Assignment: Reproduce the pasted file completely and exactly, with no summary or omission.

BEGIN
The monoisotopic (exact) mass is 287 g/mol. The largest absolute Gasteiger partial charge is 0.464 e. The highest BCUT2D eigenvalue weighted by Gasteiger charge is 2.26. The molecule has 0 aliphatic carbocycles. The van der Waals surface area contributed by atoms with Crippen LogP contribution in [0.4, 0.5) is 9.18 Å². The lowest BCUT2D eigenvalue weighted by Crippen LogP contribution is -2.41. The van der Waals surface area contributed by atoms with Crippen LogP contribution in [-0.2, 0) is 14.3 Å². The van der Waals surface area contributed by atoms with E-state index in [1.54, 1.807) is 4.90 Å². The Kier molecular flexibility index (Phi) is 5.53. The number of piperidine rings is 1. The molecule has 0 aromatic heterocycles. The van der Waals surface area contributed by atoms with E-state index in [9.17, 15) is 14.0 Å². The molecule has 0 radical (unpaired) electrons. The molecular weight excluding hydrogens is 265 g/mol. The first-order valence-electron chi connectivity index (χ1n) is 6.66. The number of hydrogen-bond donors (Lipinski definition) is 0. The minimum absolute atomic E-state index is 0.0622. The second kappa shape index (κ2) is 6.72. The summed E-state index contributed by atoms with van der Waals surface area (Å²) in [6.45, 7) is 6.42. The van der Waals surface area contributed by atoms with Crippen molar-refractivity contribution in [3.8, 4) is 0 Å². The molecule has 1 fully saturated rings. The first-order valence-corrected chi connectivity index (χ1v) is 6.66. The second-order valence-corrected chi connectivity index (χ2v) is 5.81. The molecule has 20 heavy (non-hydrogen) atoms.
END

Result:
The monoisotopic (exact) mass is 287 g/mol. The largest absolute Gasteiger partial charge is 0.464 e. The highest BCUT2D eigenvalue weighted by Gasteiger charge is 2.26. The molecule has 0 aliphatic carbocycles. The van der Waals surface area contributed by atoms with Crippen LogP contribution in [0.4, 0.5) is 9.18 Å². The lowest BCUT2D eigenvalue weighted by Crippen LogP contribution is -2.41. The van der Waals surface area contributed by atoms with Crippen LogP contribution in [-0.2, 0) is 14.3 Å². The van der Waals surface area contributed by atoms with E-state index in [1.54, 1.807) is 4.90 Å². The Kier molecular flexibility index (Phi) is 5.53. The number of piperidine rings is 1. The molecule has 0 aromatic heterocycles. The van der Waals surface area contributed by atoms with E-state index in [9.17, 15) is 14.0 Å². The molecule has 0 radical (unpaired) electrons. The molecular weight excluding hydrogens is 265 g/mol. The first-order valence-electron chi connectivity index (χ1n) is 6.66. The number of hydrogen-bond donors (Lipinski definition) is 0. The minimum absolute atomic E-state index is 0.0622. The second kappa shape index (κ2) is 6.72. The summed E-state index contributed by atoms with van der Waals surface area (Å²) in [6.45, 7) is 6.42. The van der Waals surface area contributed by atoms with Crippen molar-refractivity contribution in [3.8, 4) is 0 Å². The molecule has 1 fully saturated rings. The first-order valence-corrected chi connectivity index (χ1v) is 6.66. The second-order valence-corrected chi connectivity index (χ2v) is 5.81. The molecule has 20 heavy (non-hydrogen) atoms.